Romans 12:1-8

I appeal to you therefore, brothers and sisters, by the mercies of God, to present your bodies as a living sacrifice, holy and acceptable to God, which is your spiritual worship. 2Do not be conformed to this world, but be transformed by the renewing of your minds, so that you may discern what is the will of God—what is good and acceptable and perfect. 3For by the grace given to me I say to everyone among you not to think of yourself more highly than you ought to think, but to think with sober judgment, each according to the measure of faith that God has assigned. 4For as in one body we have many members, and not all the members have the same function, 5so we, who are many, are one body in Christ, and individually we are members one of another. 6We have gifts that differ according to the grace given to us: prophecy, in proportion to faith; 7ministry, in ministering; the teacher, in teaching; 8the exhorter, in exhortation; the giver, in generosity; the leader, in diligence; the compassionate, in cheerfulness.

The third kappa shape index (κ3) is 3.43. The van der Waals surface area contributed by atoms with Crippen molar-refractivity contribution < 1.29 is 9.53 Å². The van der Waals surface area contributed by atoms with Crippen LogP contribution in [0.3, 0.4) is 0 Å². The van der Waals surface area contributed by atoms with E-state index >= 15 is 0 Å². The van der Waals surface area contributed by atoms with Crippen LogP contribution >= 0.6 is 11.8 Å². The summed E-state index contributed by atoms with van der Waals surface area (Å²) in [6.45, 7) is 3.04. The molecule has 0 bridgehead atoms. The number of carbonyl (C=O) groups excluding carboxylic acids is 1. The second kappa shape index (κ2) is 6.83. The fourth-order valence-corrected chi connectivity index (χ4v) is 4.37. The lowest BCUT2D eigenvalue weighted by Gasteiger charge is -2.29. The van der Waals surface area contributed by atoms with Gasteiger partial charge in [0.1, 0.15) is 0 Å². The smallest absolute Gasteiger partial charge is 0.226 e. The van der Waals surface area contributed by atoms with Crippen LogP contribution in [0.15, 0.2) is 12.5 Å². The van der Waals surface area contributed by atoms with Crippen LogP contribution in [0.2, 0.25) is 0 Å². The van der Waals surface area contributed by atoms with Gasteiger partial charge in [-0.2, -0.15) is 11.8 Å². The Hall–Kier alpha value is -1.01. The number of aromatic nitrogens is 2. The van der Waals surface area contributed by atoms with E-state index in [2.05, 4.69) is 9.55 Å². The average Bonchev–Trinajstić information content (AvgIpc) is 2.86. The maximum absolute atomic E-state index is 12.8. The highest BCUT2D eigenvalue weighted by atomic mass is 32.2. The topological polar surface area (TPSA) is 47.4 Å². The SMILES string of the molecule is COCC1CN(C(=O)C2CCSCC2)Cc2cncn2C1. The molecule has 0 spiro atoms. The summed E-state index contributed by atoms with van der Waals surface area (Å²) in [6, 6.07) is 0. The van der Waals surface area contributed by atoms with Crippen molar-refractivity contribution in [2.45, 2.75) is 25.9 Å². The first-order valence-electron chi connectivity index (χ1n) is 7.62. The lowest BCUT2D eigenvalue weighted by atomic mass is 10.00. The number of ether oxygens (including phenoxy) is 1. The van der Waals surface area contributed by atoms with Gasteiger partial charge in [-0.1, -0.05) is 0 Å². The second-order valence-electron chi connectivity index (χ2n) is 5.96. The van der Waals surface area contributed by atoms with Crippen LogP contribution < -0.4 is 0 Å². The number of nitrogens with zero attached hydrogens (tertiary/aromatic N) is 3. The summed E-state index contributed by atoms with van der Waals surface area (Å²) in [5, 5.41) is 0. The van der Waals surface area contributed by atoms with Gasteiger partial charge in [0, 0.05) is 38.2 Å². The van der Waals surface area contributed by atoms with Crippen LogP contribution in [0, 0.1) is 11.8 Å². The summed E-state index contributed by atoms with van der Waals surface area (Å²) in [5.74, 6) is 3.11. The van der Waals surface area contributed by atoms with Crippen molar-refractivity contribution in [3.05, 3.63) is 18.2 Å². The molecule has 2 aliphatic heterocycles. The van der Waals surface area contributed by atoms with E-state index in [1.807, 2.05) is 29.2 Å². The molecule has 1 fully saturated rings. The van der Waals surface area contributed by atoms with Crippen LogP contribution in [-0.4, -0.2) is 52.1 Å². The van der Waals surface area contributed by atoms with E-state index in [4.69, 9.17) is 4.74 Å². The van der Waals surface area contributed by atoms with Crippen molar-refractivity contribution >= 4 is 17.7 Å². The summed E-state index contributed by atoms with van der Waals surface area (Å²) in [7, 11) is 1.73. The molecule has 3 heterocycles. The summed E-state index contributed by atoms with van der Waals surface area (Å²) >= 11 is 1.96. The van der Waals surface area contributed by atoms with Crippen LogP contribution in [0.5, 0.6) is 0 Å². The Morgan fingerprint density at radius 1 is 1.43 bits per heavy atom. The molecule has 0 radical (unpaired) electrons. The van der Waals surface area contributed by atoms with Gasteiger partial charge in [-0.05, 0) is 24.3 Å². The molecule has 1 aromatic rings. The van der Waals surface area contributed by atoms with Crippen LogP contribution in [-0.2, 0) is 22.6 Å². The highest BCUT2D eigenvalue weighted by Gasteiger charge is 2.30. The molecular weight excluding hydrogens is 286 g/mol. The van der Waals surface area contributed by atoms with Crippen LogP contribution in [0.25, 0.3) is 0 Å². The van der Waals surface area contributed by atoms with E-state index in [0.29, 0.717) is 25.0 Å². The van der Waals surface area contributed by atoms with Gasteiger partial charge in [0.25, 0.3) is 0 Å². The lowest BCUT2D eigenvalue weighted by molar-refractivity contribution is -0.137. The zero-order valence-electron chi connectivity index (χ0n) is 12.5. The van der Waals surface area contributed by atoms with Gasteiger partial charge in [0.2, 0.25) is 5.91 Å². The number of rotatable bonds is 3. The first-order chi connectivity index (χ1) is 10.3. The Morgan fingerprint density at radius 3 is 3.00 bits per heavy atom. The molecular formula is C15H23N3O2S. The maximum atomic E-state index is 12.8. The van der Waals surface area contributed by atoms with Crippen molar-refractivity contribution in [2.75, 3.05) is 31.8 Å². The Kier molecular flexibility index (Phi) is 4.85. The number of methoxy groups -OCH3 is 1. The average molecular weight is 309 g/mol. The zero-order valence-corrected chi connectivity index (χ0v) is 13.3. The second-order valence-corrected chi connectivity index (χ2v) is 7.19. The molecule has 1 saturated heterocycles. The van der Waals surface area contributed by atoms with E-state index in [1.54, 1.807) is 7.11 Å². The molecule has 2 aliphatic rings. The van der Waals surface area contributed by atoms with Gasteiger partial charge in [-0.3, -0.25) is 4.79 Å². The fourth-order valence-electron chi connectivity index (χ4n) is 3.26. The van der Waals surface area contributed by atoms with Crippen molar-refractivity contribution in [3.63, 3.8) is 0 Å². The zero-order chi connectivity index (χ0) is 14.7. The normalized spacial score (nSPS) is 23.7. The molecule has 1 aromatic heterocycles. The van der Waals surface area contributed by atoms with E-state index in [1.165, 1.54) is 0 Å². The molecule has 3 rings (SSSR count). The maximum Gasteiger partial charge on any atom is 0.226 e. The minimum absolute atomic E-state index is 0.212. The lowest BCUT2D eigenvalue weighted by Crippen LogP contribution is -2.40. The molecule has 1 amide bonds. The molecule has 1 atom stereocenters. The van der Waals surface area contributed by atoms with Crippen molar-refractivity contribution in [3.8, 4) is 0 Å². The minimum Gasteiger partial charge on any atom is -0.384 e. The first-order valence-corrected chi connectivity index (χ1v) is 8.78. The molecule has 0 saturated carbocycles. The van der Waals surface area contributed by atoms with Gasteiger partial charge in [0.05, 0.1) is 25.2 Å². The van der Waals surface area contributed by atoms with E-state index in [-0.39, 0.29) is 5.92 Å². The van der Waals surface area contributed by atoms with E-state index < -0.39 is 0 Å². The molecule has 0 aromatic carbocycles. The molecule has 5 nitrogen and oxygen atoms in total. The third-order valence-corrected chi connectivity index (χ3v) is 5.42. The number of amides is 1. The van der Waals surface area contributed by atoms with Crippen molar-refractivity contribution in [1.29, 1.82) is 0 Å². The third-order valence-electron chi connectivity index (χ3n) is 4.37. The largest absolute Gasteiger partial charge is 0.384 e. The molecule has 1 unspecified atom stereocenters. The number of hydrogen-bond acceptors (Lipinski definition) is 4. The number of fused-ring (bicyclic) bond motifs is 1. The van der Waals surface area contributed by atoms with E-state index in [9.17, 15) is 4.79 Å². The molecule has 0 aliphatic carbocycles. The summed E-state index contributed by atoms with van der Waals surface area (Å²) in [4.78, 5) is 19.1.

What does Paul mean by “living sacrifice?” Throughout the readings from Romans leading up to this week’s pericope, Paul has been talking about the salvation of the Jews and the grafting of the Gentiles onto the family tree of the Jewish people. In the above passage, Paul again draws on religious worship language of the Jews and uses it to make a very important distinction. Whereas Jews (while the Temple still existed) offered thank offerings of grain and animals, sin offerings of lamb “without spot or blemish”, and wellbeing offerings of incense, grain, oil, and/or animals most of which was burned on altars, those who believe Jesus was the final sacrificial lamb are to make themselves and their whole lives an offering to God. Specifically in this passage, Paul is admonishing the baptized to live in such purity that they are like the sacrificial lambs, without spot or blemish. Those who truly believe in Jesus and take seriously his teachings will not engage in behaviors that dirty themselves before God and others. Hence, the faithful are to imitate Jesus as best they can, and not imitate (be conformed to) the self indulging, self focused world.